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Leslie A. Donovan, Padmaja Sankaridurg, Judith Kwan, Xiang Chen, Arthur Ho, Earl L. Smith, III, Percy Lazon, Brien A. Holden, Jian Ge; The Rate of Myopia Progression in Chinese Children is Slower in Summer than in Winter. Invest. Ophthalmol. Vis. Sci. 2011;52(14):2713.
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© ARVO (1962-2015); The Authors (2016-present)
To characterize seasonal variations in myopic progression in Chinese children
Data are presented for 98 children who wore single-vision spectacles in two clinical trials conducted at Zhongshan Ophthalmic Center for the Vision CRC Myopia Control Study. Children were 6-16 yrs old in the first trial and 6 to 12 yrs in the second. Refractive error and axial length data were obtained 6-monthly by cycloplegic autorefraction and partial coherence interferometry respectively. Progression rates were defined for the first and second 6 months of the 12 months studied. Data were classified in terms of summer, winter or other months, based on the mid-month of the 6-month period between visits; June through September as summer; December through March as winter. Guangzhou has 8 weeks of summer school holidays during July/August and one month of winter holidays during January/February.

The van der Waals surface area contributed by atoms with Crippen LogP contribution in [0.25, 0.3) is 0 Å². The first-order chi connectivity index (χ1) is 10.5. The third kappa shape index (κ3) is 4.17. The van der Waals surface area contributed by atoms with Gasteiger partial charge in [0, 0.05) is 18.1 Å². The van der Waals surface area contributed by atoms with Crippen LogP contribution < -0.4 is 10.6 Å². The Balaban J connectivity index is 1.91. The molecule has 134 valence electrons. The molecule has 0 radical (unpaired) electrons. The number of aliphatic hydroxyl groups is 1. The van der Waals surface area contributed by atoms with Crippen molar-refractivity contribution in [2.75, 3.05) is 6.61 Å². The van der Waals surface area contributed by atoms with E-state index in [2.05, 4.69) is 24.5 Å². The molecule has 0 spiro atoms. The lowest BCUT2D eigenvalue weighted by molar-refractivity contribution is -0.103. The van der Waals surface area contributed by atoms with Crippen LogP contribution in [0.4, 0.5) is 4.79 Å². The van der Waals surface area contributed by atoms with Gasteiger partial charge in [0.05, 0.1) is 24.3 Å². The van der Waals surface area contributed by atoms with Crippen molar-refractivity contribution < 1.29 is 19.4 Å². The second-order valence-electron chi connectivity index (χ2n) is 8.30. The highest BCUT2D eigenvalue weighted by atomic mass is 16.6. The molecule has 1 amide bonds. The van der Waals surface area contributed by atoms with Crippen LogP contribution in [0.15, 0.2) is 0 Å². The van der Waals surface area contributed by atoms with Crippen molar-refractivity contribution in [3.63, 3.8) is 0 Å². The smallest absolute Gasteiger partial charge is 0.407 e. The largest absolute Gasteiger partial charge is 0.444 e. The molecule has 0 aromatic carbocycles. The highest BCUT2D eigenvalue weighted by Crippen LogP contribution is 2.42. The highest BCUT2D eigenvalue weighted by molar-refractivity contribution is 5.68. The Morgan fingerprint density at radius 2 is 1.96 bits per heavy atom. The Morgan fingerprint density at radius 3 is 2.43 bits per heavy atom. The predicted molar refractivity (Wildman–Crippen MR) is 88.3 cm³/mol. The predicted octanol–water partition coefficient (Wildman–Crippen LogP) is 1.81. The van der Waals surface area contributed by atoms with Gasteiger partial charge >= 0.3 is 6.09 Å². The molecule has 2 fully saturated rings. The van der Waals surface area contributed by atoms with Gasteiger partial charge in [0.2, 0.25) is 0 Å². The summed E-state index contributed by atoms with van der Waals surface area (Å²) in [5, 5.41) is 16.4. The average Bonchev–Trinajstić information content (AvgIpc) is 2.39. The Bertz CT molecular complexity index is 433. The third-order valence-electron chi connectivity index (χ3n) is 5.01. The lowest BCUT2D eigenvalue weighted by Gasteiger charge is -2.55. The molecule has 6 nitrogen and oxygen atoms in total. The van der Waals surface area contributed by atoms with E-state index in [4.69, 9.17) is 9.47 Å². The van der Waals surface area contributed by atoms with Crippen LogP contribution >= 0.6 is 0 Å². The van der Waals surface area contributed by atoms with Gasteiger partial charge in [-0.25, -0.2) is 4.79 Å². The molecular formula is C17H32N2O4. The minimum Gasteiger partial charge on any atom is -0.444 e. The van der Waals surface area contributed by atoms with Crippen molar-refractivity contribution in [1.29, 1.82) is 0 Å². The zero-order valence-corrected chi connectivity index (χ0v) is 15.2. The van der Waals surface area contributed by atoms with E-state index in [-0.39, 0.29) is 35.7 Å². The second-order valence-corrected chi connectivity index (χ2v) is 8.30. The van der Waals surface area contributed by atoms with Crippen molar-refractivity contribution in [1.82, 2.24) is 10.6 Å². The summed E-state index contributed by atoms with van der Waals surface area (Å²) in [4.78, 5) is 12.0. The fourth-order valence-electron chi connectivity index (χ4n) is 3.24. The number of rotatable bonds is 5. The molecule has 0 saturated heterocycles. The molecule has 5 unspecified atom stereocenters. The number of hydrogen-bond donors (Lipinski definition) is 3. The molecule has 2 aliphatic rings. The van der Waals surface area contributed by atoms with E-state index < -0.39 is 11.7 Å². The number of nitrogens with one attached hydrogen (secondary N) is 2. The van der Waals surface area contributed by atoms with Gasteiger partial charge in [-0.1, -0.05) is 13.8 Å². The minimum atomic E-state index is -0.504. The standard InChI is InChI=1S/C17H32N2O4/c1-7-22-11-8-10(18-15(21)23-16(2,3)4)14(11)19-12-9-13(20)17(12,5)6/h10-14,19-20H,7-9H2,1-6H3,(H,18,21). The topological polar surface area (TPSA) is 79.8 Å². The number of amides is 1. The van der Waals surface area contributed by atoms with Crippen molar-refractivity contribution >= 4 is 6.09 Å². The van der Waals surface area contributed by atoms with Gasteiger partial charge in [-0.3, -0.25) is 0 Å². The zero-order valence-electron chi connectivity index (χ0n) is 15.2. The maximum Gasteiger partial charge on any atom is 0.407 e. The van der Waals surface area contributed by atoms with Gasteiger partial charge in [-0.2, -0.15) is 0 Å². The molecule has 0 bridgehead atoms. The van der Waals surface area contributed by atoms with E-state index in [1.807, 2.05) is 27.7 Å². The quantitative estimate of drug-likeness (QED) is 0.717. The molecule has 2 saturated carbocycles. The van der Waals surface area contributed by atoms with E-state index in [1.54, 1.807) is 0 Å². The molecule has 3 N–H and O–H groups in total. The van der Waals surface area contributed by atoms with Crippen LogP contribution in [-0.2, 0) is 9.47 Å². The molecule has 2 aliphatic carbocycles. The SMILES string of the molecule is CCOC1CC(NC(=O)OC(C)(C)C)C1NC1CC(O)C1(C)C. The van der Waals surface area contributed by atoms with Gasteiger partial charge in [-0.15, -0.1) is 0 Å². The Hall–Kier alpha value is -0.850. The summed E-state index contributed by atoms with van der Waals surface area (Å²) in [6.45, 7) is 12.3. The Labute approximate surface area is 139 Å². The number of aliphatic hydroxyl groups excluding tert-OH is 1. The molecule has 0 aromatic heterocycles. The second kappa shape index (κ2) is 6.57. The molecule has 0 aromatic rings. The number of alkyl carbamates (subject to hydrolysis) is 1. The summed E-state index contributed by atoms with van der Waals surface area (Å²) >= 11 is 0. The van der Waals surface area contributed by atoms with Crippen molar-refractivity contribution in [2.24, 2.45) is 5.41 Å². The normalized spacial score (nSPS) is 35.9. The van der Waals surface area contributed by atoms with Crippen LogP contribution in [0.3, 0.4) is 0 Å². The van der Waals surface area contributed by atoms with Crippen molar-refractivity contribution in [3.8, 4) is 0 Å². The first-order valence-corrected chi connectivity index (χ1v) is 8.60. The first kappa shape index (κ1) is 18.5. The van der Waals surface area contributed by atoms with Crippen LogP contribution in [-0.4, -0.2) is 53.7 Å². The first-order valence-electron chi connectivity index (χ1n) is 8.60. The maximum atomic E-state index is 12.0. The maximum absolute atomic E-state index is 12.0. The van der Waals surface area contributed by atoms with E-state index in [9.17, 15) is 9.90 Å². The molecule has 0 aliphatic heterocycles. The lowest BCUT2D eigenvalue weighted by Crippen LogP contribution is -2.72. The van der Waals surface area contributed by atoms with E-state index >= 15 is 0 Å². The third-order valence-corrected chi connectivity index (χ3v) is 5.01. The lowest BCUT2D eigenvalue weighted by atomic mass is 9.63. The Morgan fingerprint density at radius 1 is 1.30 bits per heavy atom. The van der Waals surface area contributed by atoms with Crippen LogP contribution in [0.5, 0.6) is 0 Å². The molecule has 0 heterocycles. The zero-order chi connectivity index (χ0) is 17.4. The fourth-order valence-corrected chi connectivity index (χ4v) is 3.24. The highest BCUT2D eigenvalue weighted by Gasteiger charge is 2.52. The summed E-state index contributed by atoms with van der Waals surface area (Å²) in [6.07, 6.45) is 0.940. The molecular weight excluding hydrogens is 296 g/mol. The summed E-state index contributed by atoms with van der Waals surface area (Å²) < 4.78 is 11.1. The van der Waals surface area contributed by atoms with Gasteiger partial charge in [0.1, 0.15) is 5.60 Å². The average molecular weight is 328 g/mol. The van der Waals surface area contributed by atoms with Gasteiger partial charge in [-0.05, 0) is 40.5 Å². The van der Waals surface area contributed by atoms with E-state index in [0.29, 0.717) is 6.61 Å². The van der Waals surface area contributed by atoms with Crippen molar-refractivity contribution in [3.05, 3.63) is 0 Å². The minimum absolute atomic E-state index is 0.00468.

The mean 6-month spherical equivalent progressions were -0.25±0.24D, -0.42±0.24D, and -0.57±0.33D for summer, other, and winter months, respectively (p<0.001) and for axial elongation 0.12± 0.11mm, 0.20±0.11mm and 0.25±0.12mm (p<0.001). Post-hoc analysis showed data for each season were different to each other at the p=0.05 level, with the exception of axial length for other months versus summer (p=0.085).
The children exhibited less than half the myopia progression and axial elongation in summer months as they did in winter. These results demonstrate the importance of taking into account the time of year when conducting studies of myopia progression and clinical trials of potential treatment strategies for myopia. Ambient light levels and higher levels of outdoor activities in summer versus winter may be contributing factors to these substantial differences in rates of myopia increase and their relative influences need to be determined.
Clinical Trial: :
ChiCTR, TRC 00000029
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